So we thought that we were going to be doing a demonstration outside which I was down for, and the people that we were with decided to go in, so we went in. And as I sat there deciding what to do, Larry Agran, who is another candidate, who at one time was mayor of Irvine, California, who was also “excluded,” from the debates because he was not the right kind of candidate, he stood up at the very beginning, and insisted that he be let in, raised the issue of inclusion and democracy. This wonderful thing happened. People in the audience, who they now have said are all Fulani supporters, said let the man on stage.

We want to have an open dialogue, he has every right to be there. So I was sort of sitting there watching this whole thing happen like that, and all the sudden the women who were with me stood up and started chanting Fulani. Now when your people call, you’ve got to respond. Because of the pressure from the floor, one of the Democrats said to Lenora, you know, come on up. So I knew that they knew if they had known that I was in the audience they would want me, so I did not skip a beat. Anyway, I ended up on the stage, and it was quite something. The real message that we have to get from that is we got on that stage, and people have to be very clear about this, because the people in that audience, people in New Hampshire, demanded that that happen. If we got on that stage, we can get on a whole bunch of stages through people’s power. We don’t need the Democrats to make up their mind. We need to put all kinds of pressure on them.

Two petitions have been circulated and actually sent to the Democratic National Party, to Ron Brown and those other forces, because the state Democratic Party in New Hampshire and Chris Spirou, are in violation of the Democratic parties charter. They’re violating the delegate selection process for the convention. Because according to their charter, all of their events are supposed to be public and open.

They also have Affirmative Action clauses that they’re violating. So, not only did they try to keep us out of that debate, and with the help of the people, ended up on the stage, they also, Mr. Spirou had another press conference where he tried to flex some anti- Democratic, inconclusive muscle, stating that on Saturday that you can only come to the debates, you can only be in the audience if you receive an invitation. This is what democracy has come to folks, you have got to get invited to come to hear candidates talk about the issues.

They’re going to take care to make sure that certain disruptors are not present. One of the things Jay Rockefeller almost had a heart attack, because he comes from a family that isn’t used to ordinary people. He kept sitting there saying, this is so tense, this is so uncomfortable, this is so whatever, and what I pointed out to him, was that this is Democracy. This was people taking a stand and making moves, and I’m not used to it. From his lofty place of wealth, he’s used to telling people what to do. He doesn’t know what ordinary people, black or white, want in order to make moves in this nation.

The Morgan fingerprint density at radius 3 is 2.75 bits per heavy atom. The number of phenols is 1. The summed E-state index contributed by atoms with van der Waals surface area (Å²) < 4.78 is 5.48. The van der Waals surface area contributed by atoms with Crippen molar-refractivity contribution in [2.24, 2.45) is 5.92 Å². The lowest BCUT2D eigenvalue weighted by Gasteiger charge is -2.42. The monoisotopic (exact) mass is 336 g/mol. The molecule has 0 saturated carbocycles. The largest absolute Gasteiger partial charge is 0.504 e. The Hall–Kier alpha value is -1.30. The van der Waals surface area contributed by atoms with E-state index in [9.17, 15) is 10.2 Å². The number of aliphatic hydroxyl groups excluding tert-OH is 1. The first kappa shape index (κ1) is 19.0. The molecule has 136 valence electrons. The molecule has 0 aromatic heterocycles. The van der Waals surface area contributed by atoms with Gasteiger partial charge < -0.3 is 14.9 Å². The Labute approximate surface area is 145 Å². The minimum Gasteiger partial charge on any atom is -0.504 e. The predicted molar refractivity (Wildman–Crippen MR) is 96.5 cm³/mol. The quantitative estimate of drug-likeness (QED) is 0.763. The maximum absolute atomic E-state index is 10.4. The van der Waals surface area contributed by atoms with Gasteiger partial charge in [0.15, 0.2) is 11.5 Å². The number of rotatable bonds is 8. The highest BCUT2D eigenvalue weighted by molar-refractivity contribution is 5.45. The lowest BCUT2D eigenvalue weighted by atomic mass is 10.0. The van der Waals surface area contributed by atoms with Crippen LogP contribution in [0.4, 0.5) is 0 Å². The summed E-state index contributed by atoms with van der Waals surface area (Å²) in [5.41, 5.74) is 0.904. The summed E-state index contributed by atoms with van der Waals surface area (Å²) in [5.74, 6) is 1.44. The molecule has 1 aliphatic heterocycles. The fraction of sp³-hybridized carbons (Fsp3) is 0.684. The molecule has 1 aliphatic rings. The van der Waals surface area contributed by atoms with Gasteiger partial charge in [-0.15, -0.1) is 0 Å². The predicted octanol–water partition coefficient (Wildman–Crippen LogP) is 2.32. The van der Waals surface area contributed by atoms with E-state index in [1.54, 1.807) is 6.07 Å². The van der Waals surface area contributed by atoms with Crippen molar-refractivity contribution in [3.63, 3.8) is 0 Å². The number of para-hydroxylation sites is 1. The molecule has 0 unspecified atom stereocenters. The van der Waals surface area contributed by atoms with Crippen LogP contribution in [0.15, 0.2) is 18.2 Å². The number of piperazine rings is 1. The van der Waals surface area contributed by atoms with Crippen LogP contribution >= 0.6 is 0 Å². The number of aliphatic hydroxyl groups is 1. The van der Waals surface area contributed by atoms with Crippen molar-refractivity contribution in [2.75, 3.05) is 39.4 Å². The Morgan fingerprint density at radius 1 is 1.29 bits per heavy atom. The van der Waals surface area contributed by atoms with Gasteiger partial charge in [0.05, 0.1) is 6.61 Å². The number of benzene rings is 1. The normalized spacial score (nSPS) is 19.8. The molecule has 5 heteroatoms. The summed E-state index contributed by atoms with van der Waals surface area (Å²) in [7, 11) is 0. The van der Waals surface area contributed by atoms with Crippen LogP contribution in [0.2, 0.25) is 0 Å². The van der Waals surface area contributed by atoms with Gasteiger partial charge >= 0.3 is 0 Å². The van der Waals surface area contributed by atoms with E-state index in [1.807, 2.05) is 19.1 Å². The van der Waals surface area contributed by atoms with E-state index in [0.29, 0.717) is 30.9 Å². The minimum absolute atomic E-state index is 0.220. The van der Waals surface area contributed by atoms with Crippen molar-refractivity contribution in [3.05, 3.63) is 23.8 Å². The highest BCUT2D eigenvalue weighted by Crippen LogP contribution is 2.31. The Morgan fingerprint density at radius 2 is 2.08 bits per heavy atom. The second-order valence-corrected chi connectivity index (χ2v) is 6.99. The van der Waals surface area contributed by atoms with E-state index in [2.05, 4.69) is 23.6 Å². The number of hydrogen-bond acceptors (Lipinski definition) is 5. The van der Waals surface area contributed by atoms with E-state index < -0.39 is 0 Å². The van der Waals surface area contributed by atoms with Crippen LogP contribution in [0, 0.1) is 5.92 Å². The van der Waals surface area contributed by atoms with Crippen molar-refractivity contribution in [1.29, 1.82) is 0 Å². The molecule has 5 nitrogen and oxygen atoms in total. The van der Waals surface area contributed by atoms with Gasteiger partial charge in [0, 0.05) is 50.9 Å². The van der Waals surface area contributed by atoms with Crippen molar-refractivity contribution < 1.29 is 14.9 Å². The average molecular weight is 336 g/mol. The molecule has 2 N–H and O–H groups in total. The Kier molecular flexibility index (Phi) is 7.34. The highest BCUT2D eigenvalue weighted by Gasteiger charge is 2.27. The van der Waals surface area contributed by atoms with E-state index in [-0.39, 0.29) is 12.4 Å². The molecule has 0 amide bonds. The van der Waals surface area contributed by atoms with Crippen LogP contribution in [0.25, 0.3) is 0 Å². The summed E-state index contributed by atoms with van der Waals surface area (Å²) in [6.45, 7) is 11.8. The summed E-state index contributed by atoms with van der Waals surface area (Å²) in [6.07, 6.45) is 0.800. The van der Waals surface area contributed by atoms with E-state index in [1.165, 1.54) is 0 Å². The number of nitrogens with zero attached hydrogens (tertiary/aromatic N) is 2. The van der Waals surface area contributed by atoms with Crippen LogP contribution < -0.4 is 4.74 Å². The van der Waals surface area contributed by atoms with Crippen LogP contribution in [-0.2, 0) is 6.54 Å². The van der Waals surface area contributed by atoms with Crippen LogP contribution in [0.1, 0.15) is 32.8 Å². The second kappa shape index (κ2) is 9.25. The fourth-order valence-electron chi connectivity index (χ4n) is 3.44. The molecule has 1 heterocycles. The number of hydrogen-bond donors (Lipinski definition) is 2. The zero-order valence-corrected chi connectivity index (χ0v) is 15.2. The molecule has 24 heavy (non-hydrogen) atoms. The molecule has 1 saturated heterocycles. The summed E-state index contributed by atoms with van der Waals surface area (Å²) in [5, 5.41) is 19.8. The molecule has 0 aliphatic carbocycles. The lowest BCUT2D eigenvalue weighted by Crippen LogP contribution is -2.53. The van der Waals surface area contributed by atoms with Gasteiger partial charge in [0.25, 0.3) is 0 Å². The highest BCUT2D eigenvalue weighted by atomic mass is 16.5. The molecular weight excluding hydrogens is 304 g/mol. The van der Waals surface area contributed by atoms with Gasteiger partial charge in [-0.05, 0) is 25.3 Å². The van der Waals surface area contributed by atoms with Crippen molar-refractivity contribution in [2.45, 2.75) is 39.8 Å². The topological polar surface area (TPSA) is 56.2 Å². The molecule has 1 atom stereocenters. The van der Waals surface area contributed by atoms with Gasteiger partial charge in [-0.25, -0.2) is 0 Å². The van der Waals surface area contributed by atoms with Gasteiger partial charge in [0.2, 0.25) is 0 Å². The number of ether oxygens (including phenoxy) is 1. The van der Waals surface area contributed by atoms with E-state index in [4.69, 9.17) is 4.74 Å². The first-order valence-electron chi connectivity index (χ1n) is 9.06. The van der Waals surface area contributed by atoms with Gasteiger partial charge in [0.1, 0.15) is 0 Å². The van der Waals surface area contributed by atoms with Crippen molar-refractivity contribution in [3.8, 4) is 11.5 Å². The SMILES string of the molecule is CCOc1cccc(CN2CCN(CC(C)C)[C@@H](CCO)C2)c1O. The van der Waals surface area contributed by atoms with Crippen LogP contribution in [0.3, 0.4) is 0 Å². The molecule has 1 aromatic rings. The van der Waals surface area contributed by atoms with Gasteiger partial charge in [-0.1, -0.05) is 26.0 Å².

So this struggle continues, and as far as I’m concerned, the decision has already been made about our inclusion, so I want everybody in this room, plus others, to join us and join the people of New Hampshire, to go to the debates, take our your best clothes, as long as their warm, and we want you up there for the 18th and 19th.

There is obviously a lot more to be said, but I want to hear reports from people who we’re with us, we are going to give brief statements, and then I’m going to fundraise so we can continue to give the people something to talk about. Then we’re going to open up for questions from the audience, from the community, from our people, and I’m really thrilled to see you all. I’m looking forward to this year. This is going to be a year for People’s Politics, in the 1992 Presidential Campaign. We’re going to do everything that we have to do, go wherever we have to go, throw down in whatever ways we have to throw down, in order to guarantee that we do not come out of ‘92 with issues that we care about as a people of this country. From National Healthcare, to AIDS, to police brutality, to racial violence, to the attacks on Women, on people of color, all of it. Making sure that those issues are not only on the agenda, but that someone is working very seriously to resolve them on our behalf.

That’s very important. In order to do that, we have got to do it together. That’s the only way that we can accomplish this, and I challenge the people of Harlem, people who are fighters around the country to stand up and join this fight with us. So, it’s great to see you and I look forward to our battles together, and I’ll see you in the streets of New Hampshire.

Speech from http://www.c-span.org/video/?25627-1/fulani-campaign-speech.